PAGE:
“Is it necessary to utter one’s ideas about slavery? Show it, that’s enough.”
So scribbled the French writer Gustave Flaubert, offering a pointed critique of Harriet Beecher Stowe’s Uncle Tom’s Cabin, the 1852 novel and abolitionist rallying cry that Flaubert judged to be unnecessarily over-the-top in its anti-slavery views.
The substance of Flaubert’s above comment should be clear enough in its original context and, in my view, is the right and proper way to handle the nasty business of Bigelow’s film.
The situation: Bigelow and screenwriter Mark Boal have been accused of depicting the torture of certain alleged terrorists by the United States in a manner to suggest said treatment yielded accurate and useful intelligence in the search for Osama bin Laden and was, therefore, both necessary and ethically permissible.
Accusers reject this perceived conclusion as wrong—both factually and morally—and the depictions themselves as effectively an endorsement of the practice. The term “torture apologist” has appeared more than once.
Having now seen the movie myself—I refused to broach the subject until I did—I will begin with Bigelow’s own characterization. “What we were attempting is almost a journalistic approach to film,” she said, adding, “The film doesn’t have an agenda, and it doesn’t judge.”
For the term “journalistic,” Bigelow might well have substituted “objective.” As every newspaper person knows (or should), the central distinction between reporting and op-ed writing is that the former aspires not to have a point of view—to not “have a dog in the fight,” as former New York Times op-ed editor and current columnist Gail Collins phrased it.
As Bigelow would have it, Zero Dark Thirty presumes merely to report what happened amidst the manhunt for the world’s most-wanted terrorist, leaving it to the viewer to decide upon its moral dimensions. Admiring critics say likewise.
The problem here is Bigelow’s conflation of being objective with being non-judgmental. In point of fact, the two are not necessarily equivalent—not when being objective means acknowledging certain behavior that, by its very nature, invites negative judgment upon it.
Torture was, and is, an out-and-out violation of the Geneva Conventions, to which the United States is a signatory; to acknowledge its application and then fail to note this unfortunate truth—as the film indeed fails to do—does not quite qualify as “journalistic.” It is, by way of omission, a form of bias. (Perhaps this explains Bigelow’s qualifier, “almost.”)
Then there is the other rather weighty problem: The question of veracity. As much as the film’s defenders might protest to the contrary, Zero Dark Thirty makes it plain that torture was indeed an integral part of successfully tracking down bin Laden—a claim that myriad experts have made equally plain is simply not the case.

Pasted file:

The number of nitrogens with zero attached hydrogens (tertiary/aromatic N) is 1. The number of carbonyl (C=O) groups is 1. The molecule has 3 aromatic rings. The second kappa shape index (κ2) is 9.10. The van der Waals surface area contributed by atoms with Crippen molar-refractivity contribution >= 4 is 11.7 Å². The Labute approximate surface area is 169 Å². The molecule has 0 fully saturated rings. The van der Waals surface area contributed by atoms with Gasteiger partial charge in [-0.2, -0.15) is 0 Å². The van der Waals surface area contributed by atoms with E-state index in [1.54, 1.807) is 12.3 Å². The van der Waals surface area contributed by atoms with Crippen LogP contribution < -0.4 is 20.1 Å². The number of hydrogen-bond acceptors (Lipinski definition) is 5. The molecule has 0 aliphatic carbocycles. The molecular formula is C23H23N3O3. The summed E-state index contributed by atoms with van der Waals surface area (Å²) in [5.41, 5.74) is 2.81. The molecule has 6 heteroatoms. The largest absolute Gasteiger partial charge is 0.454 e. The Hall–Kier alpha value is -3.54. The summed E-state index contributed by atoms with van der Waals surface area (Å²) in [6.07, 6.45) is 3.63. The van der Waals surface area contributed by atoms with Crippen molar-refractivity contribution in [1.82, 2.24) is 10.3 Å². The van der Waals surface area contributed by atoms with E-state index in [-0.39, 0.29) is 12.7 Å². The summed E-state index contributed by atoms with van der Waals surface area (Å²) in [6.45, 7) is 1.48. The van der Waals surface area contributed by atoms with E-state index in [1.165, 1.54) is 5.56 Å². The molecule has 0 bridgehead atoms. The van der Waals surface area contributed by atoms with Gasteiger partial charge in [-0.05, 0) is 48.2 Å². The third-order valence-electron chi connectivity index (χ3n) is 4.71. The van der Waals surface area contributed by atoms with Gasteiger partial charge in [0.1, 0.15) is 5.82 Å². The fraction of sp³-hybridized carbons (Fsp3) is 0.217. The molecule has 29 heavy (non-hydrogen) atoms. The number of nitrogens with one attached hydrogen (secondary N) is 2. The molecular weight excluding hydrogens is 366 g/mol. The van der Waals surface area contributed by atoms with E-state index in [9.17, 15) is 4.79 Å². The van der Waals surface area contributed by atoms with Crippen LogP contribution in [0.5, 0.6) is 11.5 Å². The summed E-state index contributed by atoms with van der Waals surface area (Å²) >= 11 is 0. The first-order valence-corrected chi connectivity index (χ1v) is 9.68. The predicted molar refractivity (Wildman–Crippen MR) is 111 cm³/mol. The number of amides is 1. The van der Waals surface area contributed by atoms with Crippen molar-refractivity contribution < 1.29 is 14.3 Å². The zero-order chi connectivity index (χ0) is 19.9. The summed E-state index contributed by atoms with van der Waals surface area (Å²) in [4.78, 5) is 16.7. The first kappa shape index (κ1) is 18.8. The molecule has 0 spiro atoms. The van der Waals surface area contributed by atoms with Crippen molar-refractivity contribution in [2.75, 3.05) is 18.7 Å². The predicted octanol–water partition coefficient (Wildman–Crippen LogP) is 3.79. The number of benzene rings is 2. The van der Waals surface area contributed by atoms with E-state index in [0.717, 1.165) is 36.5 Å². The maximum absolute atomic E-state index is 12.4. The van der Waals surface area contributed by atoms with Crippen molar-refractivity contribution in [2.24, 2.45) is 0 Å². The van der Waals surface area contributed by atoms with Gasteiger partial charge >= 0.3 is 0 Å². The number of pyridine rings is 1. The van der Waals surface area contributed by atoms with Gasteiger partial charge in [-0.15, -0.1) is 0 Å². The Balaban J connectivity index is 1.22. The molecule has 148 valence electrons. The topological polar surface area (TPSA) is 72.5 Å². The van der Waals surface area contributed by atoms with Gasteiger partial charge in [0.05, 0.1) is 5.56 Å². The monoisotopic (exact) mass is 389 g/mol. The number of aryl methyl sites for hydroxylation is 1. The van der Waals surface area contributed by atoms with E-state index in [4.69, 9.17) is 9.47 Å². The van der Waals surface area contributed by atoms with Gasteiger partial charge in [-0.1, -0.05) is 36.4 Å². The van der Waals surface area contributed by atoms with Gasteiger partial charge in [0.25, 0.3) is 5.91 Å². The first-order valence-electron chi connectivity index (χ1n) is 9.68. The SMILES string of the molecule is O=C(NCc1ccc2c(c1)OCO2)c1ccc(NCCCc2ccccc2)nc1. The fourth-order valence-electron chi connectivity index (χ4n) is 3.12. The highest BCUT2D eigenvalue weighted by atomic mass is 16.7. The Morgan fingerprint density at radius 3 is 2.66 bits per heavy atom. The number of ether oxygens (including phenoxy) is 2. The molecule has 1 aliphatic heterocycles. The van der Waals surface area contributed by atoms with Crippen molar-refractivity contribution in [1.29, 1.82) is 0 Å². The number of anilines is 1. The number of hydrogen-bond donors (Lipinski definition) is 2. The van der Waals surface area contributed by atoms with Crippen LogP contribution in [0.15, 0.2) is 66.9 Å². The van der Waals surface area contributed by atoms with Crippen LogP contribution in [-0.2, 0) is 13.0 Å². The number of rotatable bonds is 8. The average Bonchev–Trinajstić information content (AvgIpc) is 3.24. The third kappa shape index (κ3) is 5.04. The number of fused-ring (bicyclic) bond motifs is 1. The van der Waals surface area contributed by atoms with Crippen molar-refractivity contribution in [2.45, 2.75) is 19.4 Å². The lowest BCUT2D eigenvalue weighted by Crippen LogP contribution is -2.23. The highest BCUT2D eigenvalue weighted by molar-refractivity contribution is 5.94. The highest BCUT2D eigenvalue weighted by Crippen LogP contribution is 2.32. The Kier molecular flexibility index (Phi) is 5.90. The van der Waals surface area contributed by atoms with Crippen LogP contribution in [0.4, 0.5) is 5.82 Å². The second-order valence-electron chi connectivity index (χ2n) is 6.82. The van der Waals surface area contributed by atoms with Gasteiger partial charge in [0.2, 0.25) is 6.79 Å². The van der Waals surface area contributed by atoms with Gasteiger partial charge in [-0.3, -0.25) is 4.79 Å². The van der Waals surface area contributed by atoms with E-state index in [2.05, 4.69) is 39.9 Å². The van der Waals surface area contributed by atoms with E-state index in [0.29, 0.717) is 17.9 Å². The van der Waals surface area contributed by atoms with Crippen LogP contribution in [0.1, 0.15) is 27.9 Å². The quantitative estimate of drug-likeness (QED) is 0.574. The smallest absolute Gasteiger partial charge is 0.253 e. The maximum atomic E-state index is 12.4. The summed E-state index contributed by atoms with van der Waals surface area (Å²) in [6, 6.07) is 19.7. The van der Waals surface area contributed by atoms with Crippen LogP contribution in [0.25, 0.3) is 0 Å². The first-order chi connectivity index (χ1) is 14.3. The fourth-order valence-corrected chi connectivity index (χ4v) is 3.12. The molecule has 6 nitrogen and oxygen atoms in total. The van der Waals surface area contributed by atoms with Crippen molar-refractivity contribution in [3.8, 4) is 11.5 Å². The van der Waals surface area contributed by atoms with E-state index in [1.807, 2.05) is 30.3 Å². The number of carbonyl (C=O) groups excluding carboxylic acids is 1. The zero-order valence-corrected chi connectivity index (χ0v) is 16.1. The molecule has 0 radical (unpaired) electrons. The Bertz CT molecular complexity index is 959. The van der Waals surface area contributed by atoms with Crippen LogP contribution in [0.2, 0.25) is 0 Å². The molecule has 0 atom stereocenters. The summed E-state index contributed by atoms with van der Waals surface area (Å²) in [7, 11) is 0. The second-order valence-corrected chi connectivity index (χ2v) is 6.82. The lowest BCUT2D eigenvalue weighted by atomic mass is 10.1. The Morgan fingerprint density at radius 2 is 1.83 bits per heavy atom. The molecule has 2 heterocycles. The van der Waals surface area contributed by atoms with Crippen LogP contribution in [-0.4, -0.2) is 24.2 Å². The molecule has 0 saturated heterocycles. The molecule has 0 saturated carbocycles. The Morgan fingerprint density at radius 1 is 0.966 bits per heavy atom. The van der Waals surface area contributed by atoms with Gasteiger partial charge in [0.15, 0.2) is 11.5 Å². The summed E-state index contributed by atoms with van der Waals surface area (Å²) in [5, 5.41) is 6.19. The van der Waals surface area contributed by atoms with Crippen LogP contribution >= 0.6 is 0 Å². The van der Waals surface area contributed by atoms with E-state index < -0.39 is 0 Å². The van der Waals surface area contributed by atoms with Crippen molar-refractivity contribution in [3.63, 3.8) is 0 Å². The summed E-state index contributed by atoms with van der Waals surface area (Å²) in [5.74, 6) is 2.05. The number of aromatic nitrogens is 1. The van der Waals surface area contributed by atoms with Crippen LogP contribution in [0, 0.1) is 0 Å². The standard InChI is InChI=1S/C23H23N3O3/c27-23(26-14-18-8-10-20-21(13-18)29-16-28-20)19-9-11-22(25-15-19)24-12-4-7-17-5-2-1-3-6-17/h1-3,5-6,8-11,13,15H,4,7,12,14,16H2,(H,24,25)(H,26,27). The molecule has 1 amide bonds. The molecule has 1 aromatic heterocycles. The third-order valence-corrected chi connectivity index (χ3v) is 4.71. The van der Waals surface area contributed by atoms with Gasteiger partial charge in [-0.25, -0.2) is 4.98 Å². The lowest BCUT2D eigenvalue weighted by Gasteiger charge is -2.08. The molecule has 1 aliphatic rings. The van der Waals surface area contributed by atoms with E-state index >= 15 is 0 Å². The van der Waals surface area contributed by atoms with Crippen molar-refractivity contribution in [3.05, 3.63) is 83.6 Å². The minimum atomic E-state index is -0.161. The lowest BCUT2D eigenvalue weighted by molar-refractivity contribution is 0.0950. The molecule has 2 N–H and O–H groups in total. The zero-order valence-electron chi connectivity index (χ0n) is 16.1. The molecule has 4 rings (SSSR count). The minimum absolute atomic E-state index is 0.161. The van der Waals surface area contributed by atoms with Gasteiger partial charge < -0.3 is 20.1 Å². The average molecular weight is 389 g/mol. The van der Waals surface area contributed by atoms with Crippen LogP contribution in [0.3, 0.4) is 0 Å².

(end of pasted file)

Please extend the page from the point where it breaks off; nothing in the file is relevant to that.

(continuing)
Bigelow and Boal are entitled to twist the facts of history to suit their cinematic purposes—as Ben Affleck does in Argo, for instance—but they must then acknowledge that that is what they are doing. Either Zero Dark Thirty is a journalistically accurate depiction of real events or a deft blend of fact and fiction. Both cannot be true simultaneously.
(The end credits include a disclaimer that parts of the movie are fiction. However, Bigelow’s and Boal’s comments remain.)
Having said all of this, I nonetheless understand what Bigelow thinks she means in explaining her modus operandi.
My point about Flaubert, as applied here, is the notion that torture, like slavery, is such an inherently and viscerally repugnant practice that its mere depiction is a sufficient means of illustrating its evil; the viewer would require no further assistance in reaching a conclusion. Were all the known and relevant facts in place, this would be—counterintuitively, perhaps—a form of objectivism.
But then my point about my point comes in the form of a question: Does this film—or any film—have an obligation to take a moral stand in the first place? Is it either possible or desirable for a work that deals so directly in matters of ethics to be non-judgmental?
New York Magazine film critic David Edelstein arrestingly writes that Zero Dark Thirty “borders on the politically and morally reprehensible,” only to then proclaim it the best film of 2012.
Are those two statements reconcilable? Can a reprehensible movie also be a great one? (It is the view of this scribbler that Bigelow’s is not the former and quite possibly the latter.) We have asked the question ever since D.W. Griffith lionized the Ku Klux Klan in The Birth of a Nation in 1915. May the day never come when we arrive at an answer.